BELLE MONT, our Sutton reporter, on the latest independent body to find fault with the south London council
Sutton’s polluting, thieving and cage-fighting Liberal Democrat councillors and ex-councillors have now attracted the anger of the usually mild-mannered Theatres Trust.
In a report published this week on the fate of Carshalton’s now dark Cryer Theatre, the Trust has condemned the council, accusing it of being “unreasonable” in trying to get a commercial rent for the community venue.
The Theatres Trust is governed by 15 Trustees who are appointed by the Secretary of State for Culture, Media and Sport. The trustees include comedian and TV presenter Dara Ó Briain, former Spandau Ballet singer Gary Kemp, and Richard Johnston, the chief executive of Delfont Mackintosh Theatres.
The Trust issued its statement in response to Sutton Council’s decision to make the Charles Cryer Studio Theatre available for a commercial rent.
The theatre has been vacant since Sutton Theatres Trust, the council-appointed operators for the Cryer and the Secombe Theatre, went in to administration in August 2016.
“This leaves Sutton,” the Theatres Trust notes, “as the only London borough with no theatre provision.”
The Theatres Trust report is damning of the mishandling of public property by the Ruth Dombey-led council.
The Trust says, “Due to the terms of their agreement, when the operator went into administration, all of the theatre equipment within both venues was sold off. This will mean any new operator may face significant fit-out costs.”
According to sources around Sutton Council, the theatres closures also cost local voluntary groups large sums of money, with one youth group nearly folding as it lost £7,000 as a consequence of the closures. Meanwhile, Sutton’s Liberal Democrat councillors were handing a £1million discount on the value of a council-owned property to EcoLocal, a charity of which one of the trustees is the LibDem MP, Tom Brake. Not that Brake has any pecuniary interest in EcoLocal, of course.
“This decision to market the venue follows the council’s rejection of proposals from a community group to operate the theatre, citing the council’s need for a higher rental return,” the Theatre Trust’s report states.
“These are challenging times for local authorities and they are under tight financial pressures, however the expectation of a profit from a community facility is concerning. The theatre was previously operated directly by the council for which they will not have received a surplus, therefore the provision of a theatre at a peppercorn rent would be an appropriate response if the council no longer wished to run the service directly.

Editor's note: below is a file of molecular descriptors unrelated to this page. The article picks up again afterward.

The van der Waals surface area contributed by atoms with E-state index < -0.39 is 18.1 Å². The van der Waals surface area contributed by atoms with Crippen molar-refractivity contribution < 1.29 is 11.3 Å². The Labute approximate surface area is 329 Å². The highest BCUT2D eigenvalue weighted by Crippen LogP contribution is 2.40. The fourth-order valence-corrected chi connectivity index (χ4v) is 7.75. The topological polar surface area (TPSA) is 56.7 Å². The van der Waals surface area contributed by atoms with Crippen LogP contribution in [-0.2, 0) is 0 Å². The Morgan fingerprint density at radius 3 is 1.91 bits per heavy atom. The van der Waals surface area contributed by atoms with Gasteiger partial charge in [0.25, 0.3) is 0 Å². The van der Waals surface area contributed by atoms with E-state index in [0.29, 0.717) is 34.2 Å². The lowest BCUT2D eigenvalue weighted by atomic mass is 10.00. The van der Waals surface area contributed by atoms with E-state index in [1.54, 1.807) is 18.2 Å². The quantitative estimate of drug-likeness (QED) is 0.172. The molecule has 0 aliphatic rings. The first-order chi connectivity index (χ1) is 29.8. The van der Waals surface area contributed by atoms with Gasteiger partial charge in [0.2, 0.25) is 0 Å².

“The Theatres Trust believes the council’s expectations of a commercial rent for this community asset are unreasonable and Theatres Trust will oppose applications to change its use while there is such clear demand for a theatre from the local community.”
The creation of a situation in which a community theatre has been forced to close will be familiar to Croydon residents, who witnessed the then Tory-run council pull funding for the Warehouse Theatre in 2012. The Warehouse, which had a long and well-regarded reputation for staging new plays, also had all its fixtures and fittings sold off on the cheap by the administrator.
In Sutton, opposition politicians have been very critical of the LibDems’ handling of the closures of the Cryer and the Secombe, with one accusing the council of “mismanagement and incompetence”.
Neil Garratt, the deputy leader of Sutton’s Tories, said, “LibDem Sutton: the only London borough without a theatre. Our LibDems killed two last year by demanding a full commercial rent. Yet they allowed LibDem Tom Brake’s EcoLocal to buy The Lodge at mates’ rates because of all their supposed ‘community value’.
“It was appalling the way the council just let the theatres fold, with no more than a shrug and a look of indifference. They just didn’t do anything to help, and in fact made it worse by allowing the company running the theatres to own all the fixtures & fittings, so when they went into administration, the buildings were asset-stripped by the administrator.”
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